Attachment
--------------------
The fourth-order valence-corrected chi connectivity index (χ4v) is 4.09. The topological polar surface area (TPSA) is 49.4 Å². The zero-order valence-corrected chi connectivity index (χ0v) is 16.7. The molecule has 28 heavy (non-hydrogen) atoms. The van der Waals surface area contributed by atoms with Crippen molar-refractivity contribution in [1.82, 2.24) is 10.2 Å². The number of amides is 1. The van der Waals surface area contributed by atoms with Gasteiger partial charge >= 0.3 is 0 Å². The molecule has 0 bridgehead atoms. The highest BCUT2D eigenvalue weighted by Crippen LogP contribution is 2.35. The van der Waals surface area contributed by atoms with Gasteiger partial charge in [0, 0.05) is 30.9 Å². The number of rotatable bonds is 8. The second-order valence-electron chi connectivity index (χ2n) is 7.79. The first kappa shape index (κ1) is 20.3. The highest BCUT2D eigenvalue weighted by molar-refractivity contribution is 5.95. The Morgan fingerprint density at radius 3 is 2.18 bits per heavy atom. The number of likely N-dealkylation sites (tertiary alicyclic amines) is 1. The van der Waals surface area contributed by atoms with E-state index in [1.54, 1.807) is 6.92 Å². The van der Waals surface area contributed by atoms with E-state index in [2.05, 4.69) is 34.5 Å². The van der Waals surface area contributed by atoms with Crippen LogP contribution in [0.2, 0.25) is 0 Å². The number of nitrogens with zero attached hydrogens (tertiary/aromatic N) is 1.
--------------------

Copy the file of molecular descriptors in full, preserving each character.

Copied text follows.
The fourth-order valence-corrected chi connectivity index (χ4v) is 4.09. The topological polar surface area (TPSA) is 49.4 Å². The zero-order valence-corrected chi connectivity index (χ0v) is 16.7. The molecule has 28 heavy (non-hydrogen) atoms. The van der Waals surface area contributed by atoms with Crippen molar-refractivity contribution in [1.82, 2.24) is 10.2 Å². The number of amides is 1. The van der Waals surface area contributed by atoms with Gasteiger partial charge >= 0.3 is 0 Å². The molecule has 0 bridgehead atoms. The highest BCUT2D eigenvalue weighted by Crippen LogP contribution is 2.35. The van der Waals surface area contributed by atoms with Gasteiger partial charge in [0, 0.05) is 30.9 Å². The number of rotatable bonds is 8. The second-order valence-electron chi connectivity index (χ2n) is 7.79. The first kappa shape index (κ1) is 20.3. The highest BCUT2D eigenvalue weighted by molar-refractivity contribution is 5.95. The Morgan fingerprint density at radius 3 is 2.18 bits per heavy atom. The number of likely N-dealkylation sites (tertiary alicyclic amines) is 1. The van der Waals surface area contributed by atoms with E-state index in [1.54, 1.807) is 6.92 Å². The van der Waals surface area contributed by atoms with E-state index in [2.05, 4.69) is 34.5 Å². The van der Waals surface area contributed by atoms with Crippen LogP contribution in [0.2, 0.25) is 0 Å². The number of nitrogens with zero attached hydrogens (tertiary/aromatic N) is 1.